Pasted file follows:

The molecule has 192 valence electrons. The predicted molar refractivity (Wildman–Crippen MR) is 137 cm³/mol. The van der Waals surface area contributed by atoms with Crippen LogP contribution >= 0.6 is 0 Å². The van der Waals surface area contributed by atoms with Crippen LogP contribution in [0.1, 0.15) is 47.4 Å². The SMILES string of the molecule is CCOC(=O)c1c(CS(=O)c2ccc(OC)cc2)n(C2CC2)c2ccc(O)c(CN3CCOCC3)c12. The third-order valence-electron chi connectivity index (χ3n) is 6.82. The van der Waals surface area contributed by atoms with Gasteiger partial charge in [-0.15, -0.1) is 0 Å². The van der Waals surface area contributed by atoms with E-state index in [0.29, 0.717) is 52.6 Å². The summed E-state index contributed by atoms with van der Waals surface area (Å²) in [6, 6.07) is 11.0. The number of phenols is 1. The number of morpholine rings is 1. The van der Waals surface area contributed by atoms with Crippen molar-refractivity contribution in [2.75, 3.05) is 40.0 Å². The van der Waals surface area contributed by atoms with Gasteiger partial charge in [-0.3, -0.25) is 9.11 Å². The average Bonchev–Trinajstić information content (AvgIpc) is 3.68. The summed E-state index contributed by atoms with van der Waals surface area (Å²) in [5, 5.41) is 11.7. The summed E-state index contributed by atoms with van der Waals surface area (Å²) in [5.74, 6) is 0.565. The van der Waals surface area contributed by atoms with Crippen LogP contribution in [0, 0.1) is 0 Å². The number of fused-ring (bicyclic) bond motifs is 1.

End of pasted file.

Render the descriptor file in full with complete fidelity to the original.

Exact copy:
The molecule has 192 valence electrons. The predicted molar refractivity (Wildman–Crippen MR) is 137 cm³/mol. The van der Waals surface area contributed by atoms with Crippen LogP contribution >= 0.6 is 0 Å². The van der Waals surface area contributed by atoms with Crippen LogP contribution in [0.1, 0.15) is 47.4 Å². The SMILES string of the molecule is CCOC(=O)c1c(CS(=O)c2ccc(OC)cc2)n(C2CC2)c2ccc(O)c(CN3CCOCC3)c12. The third-order valence-electron chi connectivity index (χ3n) is 6.82. The van der Waals surface area contributed by atoms with Gasteiger partial charge in [-0.15, -0.1) is 0 Å². The van der Waals surface area contributed by atoms with E-state index in [0.29, 0.717) is 52.6 Å². The summed E-state index contributed by atoms with van der Waals surface area (Å²) in [6, 6.07) is 11.0. The number of phenols is 1. The number of morpholine rings is 1. The van der Waals surface area contributed by atoms with Crippen molar-refractivity contribution in [2.75, 3.05) is 40.0 Å². The van der Waals surface area contributed by atoms with Gasteiger partial charge in [-0.3, -0.25) is 9.11 Å². The average Bonchev–Trinajstić information content (AvgIpc) is 3.68. The summed E-state index contributed by atoms with van der Waals surface area (Å²) in [5, 5.41) is 11.7. The summed E-state index contributed by atoms with van der Waals surface area (Å²) in [5.74, 6) is 0.565. The van der Waals surface area contributed by atoms with Crippen LogP contribution in [0, 0.1) is 0 Å². The number of fused-ring (bicyclic) bond motifs is 1.